- President Donald Trump is “obsessed” with Amazon, a source told the news website Axios on Wednesday.
- The president may target the retail giant because he thinks Amazon has gotten a free ride from taxpayers, the Axios report says.
- Compared with traditional brick-and-mortar retailers, Amazon often pays lower sales taxes and receives other financial incentives from states and cities where it operates.
- The undetermined city for its new headquarters, dubbed HQ2, is likely to provide similar economic incentives.
The president thinks that Amazon has contributed to the downfall of brick-and-mortar retailers and that it receives an unfair advantage in the form of tax breaks from local and state governments, according to the Axios reporter Jonathan Swan.
Amazon did not immediately respond to Business Insider’s request for comment.
But there’s evidence to support Trump’s claims about Amazon’s tax breaks.
From 2005 to 2014, the company received at least $US613 million in local government subsidies to build warehouses and another $US147 million for its data centres, according to a report by the Institute for Local Self-Reliance, a group that pushes for local resources to be dedicated to community development.
Many cities and states have allowed the online retailer to pay lower tax rates than traditional brick-and-mortar retailers.
In Alabama, for example, Amazon runs five Whole Foods stores and a distribution center that opened late last year. Though the stores and shipping facility have a physical presence, Amazon pays a lower state sales tax than other retailers (8% compared with 10%).
AL.com reports that Amazon collects the 8% tax from shoppers in the state who buy things on its website or at Whole Foods. Most of the tax revenue goes to the state’s general fund, and the remainder is distributed to cities and counties based on population.
While the lower tax rate gives Amazon an advantage over brick-and-mortar retailers in Alabama, local governments are not getting as much revenue as they could be receiving. Since 2016, Amazon has participated in Alabama’s Simplified Use Tax Remittance Program, which allows eligible online retailers to pay an 8% tax.
Montgomery Mayor Todd Strange told Business Insider that the state this month tried to negotiate with Amazon about paying the higher tax rate. But the company will continue to pay 8%.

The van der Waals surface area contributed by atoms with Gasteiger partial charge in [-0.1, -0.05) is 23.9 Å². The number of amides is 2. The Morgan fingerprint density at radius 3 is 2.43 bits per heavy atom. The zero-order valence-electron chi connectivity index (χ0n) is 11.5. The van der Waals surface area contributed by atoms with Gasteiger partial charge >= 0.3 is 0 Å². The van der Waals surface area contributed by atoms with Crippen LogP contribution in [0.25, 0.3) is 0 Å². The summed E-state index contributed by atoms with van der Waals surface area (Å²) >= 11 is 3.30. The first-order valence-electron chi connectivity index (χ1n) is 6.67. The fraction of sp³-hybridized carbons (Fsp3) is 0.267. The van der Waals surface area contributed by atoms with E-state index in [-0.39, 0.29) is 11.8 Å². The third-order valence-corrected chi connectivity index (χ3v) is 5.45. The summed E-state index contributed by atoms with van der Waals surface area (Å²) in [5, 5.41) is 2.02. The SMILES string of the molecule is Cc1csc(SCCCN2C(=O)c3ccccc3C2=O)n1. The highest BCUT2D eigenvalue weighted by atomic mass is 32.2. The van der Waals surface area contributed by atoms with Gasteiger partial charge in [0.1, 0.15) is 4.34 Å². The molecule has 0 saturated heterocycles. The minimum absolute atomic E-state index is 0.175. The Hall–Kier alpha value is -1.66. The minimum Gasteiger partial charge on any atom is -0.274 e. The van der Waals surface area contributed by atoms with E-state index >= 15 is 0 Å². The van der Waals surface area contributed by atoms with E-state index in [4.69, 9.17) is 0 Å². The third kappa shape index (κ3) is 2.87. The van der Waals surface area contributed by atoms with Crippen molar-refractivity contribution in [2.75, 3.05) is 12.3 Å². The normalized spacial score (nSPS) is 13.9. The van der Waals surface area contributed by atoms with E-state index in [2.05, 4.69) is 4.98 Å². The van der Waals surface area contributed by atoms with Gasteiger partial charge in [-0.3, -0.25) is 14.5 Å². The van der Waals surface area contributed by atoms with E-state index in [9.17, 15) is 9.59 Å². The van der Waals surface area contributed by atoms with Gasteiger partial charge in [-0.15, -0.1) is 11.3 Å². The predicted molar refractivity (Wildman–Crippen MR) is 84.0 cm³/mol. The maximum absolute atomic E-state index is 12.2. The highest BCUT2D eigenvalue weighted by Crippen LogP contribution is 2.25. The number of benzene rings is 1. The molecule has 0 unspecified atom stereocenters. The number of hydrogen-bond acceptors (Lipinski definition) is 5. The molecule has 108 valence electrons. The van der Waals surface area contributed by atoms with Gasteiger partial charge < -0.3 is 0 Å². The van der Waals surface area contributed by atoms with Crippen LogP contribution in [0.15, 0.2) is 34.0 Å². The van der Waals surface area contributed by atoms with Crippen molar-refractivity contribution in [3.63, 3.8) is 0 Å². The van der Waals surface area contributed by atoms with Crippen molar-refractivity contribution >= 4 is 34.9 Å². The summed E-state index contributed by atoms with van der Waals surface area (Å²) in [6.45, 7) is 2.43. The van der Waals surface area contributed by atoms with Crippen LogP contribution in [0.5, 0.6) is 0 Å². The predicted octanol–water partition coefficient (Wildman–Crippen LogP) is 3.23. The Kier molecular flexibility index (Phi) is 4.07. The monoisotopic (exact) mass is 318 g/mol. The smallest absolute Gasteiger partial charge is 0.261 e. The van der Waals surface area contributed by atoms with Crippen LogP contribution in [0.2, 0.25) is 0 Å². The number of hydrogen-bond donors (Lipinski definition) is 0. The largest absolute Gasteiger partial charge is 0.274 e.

“Amazon doesn’t have stores, right? No, they have Whole Foods,” he said on Wednesday. “We’ve agreed to take a 2-point haircut to be able to get Amazon, Whole Foods … and whomever else they buy. We’re going from $US140 million in tax collection to $US80 million just by what happened … at the Legislature.”
It’s not unusual for large companies to receive government subsidies. In return, local governments are promised an increase in jobs and economic prosperity. But that doesn’t always happen.
A 2018 study by the left-leaning Economic Policy Institute found that the overall employment rates don’t change when Amazon opens a new warehouse in a city.
The researchers say warehouse wages also do not change when Amazon comes. Cities and states providing tax incentives to Amazon for warehouse construction may be getting a “bad bargain,” one of the study’s authors, Ben Zipperer, told Business Insider.
Amazon, which has opened fulfillment centres in 25 states, disputes the group’s findings.
“If you look at more current information, you will see that these data points are not demonstrative of our current network, community impact, and both the direct and indirect job creation near fulfillment centres,” a company representative said previously, adding that “Amazon’s investments led to the creation of 200,000 additional non-Amazon jobs, ranging from construction jobs to healthcare industry positions.”
In Seattle, Amazon’s hometown, the company has created thousands of jobs and jump-started the city’s tech ecosystem. Since 2000, the area has added 99,000 new jobs – 30% of which are in tech – contributing to a construction boom.
This year, Amazon is expected to announce the city for its new headquarters, known as HQ2. The company says the campus will bring 50,000 jobs over the next two decades, and most of the 20 finalist cities have said they are offering economic incentives to lure the tech giant – for example, New Jersey has said it wants to award Amazon $US7 billion in tax breaks if it chooses the Newark area.
It’s not clear what kinds of larger effects Amazon will have on HQ2’s metro area. But the company is likely to get a sweet deal wherever it goes next.